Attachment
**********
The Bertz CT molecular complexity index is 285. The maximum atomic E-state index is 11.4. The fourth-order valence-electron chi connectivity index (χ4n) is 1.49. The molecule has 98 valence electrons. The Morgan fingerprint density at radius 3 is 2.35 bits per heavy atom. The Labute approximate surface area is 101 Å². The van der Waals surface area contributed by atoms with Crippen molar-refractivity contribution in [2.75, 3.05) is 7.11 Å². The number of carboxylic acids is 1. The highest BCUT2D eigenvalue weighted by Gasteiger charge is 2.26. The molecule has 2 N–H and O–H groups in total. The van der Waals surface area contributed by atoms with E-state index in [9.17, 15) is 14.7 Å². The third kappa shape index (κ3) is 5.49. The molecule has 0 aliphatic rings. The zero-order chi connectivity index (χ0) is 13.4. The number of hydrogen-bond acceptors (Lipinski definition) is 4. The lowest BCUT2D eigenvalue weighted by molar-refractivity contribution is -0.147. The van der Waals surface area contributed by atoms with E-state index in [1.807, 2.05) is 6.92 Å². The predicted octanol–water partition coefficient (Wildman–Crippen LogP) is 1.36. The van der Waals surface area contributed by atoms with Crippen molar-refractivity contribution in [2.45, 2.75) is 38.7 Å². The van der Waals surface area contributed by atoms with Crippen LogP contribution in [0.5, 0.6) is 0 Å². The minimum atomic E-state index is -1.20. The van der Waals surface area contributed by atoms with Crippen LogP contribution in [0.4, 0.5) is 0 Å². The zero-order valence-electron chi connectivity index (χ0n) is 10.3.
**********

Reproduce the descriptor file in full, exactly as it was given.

The Bertz CT molecular complexity index is 285. The maximum atomic E-state index is 11.4. The fourth-order valence-electron chi connectivity index (χ4n) is 1.49. The molecule has 98 valence electrons. The Morgan fingerprint density at radius 3 is 2.35 bits per heavy atom. The Labute approximate surface area is 101 Å². The van der Waals surface area contributed by atoms with Crippen molar-refractivity contribution in [2.75, 3.05) is 7.11 Å². The number of carboxylic acids is 1. The highest BCUT2D eigenvalue weighted by Gasteiger charge is 2.26. The molecule has 2 N–H and O–H groups in total. The van der Waals surface area contributed by atoms with E-state index in [9.17, 15) is 14.7 Å². The third kappa shape index (κ3) is 5.49. The molecule has 0 aliphatic rings. The zero-order chi connectivity index (χ0) is 13.4. The number of hydrogen-bond acceptors (Lipinski definition) is 4. The lowest BCUT2D eigenvalue weighted by molar-refractivity contribution is -0.147. The van der Waals surface area contributed by atoms with E-state index in [1.807, 2.05) is 6.92 Å². The predicted octanol–water partition coefficient (Wildman–Crippen LogP) is 1.36. The van der Waals surface area contributed by atoms with Crippen molar-refractivity contribution in [2.45, 2.75) is 38.7 Å². The van der Waals surface area contributed by atoms with Crippen LogP contribution in [0.5, 0.6) is 0 Å². The minimum atomic E-state index is -1.20. The van der Waals surface area contributed by atoms with Crippen LogP contribution in [0.4, 0.5) is 0 Å². The zero-order valence-electron chi connectivity index (χ0n) is 10.3.